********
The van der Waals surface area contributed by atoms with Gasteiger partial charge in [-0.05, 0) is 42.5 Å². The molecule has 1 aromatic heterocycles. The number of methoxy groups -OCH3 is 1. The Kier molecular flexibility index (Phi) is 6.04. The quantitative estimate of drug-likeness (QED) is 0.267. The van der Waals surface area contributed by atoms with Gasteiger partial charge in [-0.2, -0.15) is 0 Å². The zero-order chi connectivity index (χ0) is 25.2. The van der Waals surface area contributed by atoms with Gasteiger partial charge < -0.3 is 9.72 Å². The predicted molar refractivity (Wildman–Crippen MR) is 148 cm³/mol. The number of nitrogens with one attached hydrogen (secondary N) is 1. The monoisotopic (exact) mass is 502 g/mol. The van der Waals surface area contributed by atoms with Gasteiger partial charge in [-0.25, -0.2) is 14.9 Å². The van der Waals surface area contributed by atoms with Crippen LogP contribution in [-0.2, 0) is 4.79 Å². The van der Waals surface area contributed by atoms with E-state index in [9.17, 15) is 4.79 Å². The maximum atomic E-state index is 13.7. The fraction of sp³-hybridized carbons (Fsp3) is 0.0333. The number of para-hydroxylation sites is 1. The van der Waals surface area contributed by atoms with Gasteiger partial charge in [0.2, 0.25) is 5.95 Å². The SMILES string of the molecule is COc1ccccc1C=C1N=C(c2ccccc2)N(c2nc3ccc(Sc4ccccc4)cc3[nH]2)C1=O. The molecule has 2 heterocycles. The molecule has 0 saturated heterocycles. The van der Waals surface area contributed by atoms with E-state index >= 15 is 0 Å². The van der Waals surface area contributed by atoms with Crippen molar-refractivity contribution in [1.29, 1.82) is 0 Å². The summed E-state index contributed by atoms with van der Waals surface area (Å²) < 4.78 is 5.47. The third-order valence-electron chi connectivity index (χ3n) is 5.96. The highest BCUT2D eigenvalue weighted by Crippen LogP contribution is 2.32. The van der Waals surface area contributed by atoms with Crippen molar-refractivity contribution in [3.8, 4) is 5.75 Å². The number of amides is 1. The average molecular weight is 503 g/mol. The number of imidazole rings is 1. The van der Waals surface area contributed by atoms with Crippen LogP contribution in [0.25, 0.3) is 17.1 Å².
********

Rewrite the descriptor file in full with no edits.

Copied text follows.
The van der Waals surface area contributed by atoms with Gasteiger partial charge in [-0.05, 0) is 42.5 Å². The molecule has 1 aromatic heterocycles. The number of methoxy groups -OCH3 is 1. The Kier molecular flexibility index (Phi) is 6.04. The quantitative estimate of drug-likeness (QED) is 0.267. The van der Waals surface area contributed by atoms with Gasteiger partial charge in [-0.2, -0.15) is 0 Å². The zero-order chi connectivity index (χ0) is 25.2. The van der Waals surface area contributed by atoms with Gasteiger partial charge < -0.3 is 9.72 Å². The predicted molar refractivity (Wildman–Crippen MR) is 148 cm³/mol. The number of nitrogens with one attached hydrogen (secondary N) is 1. The monoisotopic (exact) mass is 502 g/mol. The van der Waals surface area contributed by atoms with Gasteiger partial charge in [-0.25, -0.2) is 14.9 Å². The van der Waals surface area contributed by atoms with Crippen LogP contribution in [-0.2, 0) is 4.79 Å². The van der Waals surface area contributed by atoms with E-state index in [9.17, 15) is 4.79 Å². The maximum atomic E-state index is 13.7. The fraction of sp³-hybridized carbons (Fsp3) is 0.0333. The number of para-hydroxylation sites is 1. The van der Waals surface area contributed by atoms with Gasteiger partial charge in [0.2, 0.25) is 5.95 Å². The SMILES string of the molecule is COc1ccccc1C=C1N=C(c2ccccc2)N(c2nc3ccc(Sc4ccccc4)cc3[nH]2)C1=O. The molecule has 2 heterocycles. The molecule has 0 saturated heterocycles. The van der Waals surface area contributed by atoms with E-state index >= 15 is 0 Å². The van der Waals surface area contributed by atoms with Crippen molar-refractivity contribution in [1.29, 1.82) is 0 Å². The summed E-state index contributed by atoms with van der Waals surface area (Å²) < 4.78 is 5.47. The third-order valence-electron chi connectivity index (χ3n) is 5.96. The highest BCUT2D eigenvalue weighted by Crippen LogP contribution is 2.32. The van der Waals surface area contributed by atoms with Crippen molar-refractivity contribution in [3.8, 4) is 5.75 Å². The number of amides is 1. The average molecular weight is 503 g/mol. The number of imidazole rings is 1. The van der Waals surface area contributed by atoms with Crippen LogP contribution in [0.25, 0.3) is 17.1 Å².